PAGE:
Interesting stuff: Magnoliaceae were once hypothesized to be the basalmost angiosperm family due to the resemblance of their gynoecium to the cones of gymnosperms. However, phylogeny and development show clearly that this resemblance is superficial, and the structures are non-homologous. Magnolias and Tulip Tree are well-known ornamentals and valued timber trees.
Liriodendron tulipifera Tulip Tree- Also known as Tulip Poplar or Yellow Poplar, this large, straight-trunked forest tree is prized by the timber industry.
Liriodendron tulipifera Tulip Tree- Some people ascertain that this tree is named after its tulip-like flowers; others claim that the leaves are tulip-shaped.
Liriodendron tulipifera Tulip Tree (fruit)- Unlike other Magnoliaceae, Tulip Tree forms a cone of dry, wind dispersed achenes formed from numerous separate carpels.
Identification chracteristics: Flowers in Aristolochiaceae may be zygomorphic or actinomorphic. Most members lack petals, but have three pigmented sepals that are fused together. There are 6 to 12 stamens that are often fused to the style, and the inferior ovary is comprised of 4 to 6 fused carpels. Most species produce capsules as the fruit. Aristolochiaceae have alternate leaves that are very often reniform in outline.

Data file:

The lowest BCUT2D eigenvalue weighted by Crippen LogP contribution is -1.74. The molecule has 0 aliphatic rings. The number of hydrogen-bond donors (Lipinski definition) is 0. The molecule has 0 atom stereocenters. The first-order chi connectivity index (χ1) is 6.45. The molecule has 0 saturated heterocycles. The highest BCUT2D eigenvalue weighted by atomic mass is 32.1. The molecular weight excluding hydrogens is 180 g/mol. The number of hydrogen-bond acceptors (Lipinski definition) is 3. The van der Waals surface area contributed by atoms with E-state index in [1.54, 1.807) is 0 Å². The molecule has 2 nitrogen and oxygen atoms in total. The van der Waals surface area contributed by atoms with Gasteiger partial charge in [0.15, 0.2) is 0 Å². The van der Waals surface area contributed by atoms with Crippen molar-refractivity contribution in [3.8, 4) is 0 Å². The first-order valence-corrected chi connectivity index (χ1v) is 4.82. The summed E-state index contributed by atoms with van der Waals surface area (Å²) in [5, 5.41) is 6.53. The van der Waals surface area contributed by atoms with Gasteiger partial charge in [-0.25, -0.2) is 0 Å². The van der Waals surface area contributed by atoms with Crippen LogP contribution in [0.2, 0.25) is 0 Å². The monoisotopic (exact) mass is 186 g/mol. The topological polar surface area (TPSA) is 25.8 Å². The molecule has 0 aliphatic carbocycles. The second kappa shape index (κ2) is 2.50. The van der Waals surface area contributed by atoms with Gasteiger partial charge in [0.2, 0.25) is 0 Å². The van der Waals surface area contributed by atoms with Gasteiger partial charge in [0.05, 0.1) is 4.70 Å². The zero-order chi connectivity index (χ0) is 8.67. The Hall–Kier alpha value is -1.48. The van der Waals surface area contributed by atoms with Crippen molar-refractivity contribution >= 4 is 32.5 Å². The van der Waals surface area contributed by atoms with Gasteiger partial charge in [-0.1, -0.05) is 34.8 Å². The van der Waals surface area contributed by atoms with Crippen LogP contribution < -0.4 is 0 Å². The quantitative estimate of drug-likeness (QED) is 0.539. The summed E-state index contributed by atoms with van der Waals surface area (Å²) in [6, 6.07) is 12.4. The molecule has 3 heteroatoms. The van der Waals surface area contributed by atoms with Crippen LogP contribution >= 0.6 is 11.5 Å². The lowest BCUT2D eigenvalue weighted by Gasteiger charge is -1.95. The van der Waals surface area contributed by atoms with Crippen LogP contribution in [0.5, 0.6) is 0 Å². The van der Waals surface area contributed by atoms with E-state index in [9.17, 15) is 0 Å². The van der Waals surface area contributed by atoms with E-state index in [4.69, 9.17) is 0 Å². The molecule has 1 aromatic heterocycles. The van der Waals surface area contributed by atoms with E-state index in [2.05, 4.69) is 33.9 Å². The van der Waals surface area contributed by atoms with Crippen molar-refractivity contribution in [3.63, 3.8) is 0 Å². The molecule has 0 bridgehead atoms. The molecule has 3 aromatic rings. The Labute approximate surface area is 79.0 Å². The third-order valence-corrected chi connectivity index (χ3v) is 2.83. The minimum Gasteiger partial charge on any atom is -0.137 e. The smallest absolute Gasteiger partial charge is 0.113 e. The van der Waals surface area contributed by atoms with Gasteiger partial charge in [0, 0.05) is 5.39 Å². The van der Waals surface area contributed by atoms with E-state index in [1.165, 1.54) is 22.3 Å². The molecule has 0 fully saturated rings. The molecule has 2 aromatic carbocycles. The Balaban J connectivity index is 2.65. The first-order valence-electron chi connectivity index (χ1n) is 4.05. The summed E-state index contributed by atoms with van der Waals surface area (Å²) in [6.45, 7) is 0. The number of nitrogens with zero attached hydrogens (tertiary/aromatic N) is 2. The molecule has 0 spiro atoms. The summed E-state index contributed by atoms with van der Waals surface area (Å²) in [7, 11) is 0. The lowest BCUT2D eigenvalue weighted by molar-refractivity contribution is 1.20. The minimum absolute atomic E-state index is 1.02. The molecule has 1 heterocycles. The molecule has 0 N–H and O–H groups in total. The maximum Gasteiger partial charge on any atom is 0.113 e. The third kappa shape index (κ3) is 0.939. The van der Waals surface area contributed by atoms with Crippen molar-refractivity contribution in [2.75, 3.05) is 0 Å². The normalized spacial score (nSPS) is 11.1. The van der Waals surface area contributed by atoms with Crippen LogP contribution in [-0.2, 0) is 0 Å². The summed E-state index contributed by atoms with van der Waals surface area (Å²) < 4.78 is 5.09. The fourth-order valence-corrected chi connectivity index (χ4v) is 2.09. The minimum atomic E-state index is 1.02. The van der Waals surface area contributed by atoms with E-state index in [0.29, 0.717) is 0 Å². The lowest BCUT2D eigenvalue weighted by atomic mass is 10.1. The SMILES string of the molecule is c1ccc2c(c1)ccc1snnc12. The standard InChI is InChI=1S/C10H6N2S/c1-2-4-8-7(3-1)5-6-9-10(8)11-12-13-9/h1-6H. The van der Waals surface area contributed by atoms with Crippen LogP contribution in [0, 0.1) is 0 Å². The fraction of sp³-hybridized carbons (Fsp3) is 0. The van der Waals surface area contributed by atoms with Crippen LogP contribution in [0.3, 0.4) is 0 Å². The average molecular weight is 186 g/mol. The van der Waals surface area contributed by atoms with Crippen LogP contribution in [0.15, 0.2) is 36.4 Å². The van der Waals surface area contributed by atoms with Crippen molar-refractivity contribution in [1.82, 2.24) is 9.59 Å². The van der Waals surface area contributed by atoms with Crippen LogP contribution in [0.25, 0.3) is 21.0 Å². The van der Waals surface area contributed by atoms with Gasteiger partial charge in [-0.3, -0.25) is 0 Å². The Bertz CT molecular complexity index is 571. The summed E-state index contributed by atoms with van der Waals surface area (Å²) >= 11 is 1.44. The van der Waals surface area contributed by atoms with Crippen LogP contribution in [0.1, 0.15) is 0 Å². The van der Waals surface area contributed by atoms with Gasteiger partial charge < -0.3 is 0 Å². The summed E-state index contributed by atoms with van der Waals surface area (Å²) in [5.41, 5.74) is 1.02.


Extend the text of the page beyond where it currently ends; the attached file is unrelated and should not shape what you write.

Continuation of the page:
Interesting stuff: Many members of Aristolochiaceae produce maroon or brownish, foetid flowers that are carrion fly or beetle pollinated. The genus Aristolochia produces elaborate, curved calyx tubes that often trap flies until the flower withers. Members of the genus are often called "Pipevine" or "Dutchman's Pipe" for their shape. Some Aristolochia are planted as ornamental vines, and some members of the genus Asarum are used as groundcovers for their fast-spreading, rhizomatous habit.
Asarum canadense Wild Ginger- True ginger is a monocot, but the roots of the paleoherb Asarum have a very similar scent when crushed.
Asarum canadense Wild Ginger- The somewhat transluscent areas inside Asarum flowers expedite pollination by guiding pollinators into the flower.
Asarum canadense Wild Ginger- The furryness and color of A. canadense flowers, along with their foetid scent tricks carrion beetles and flies into visiting.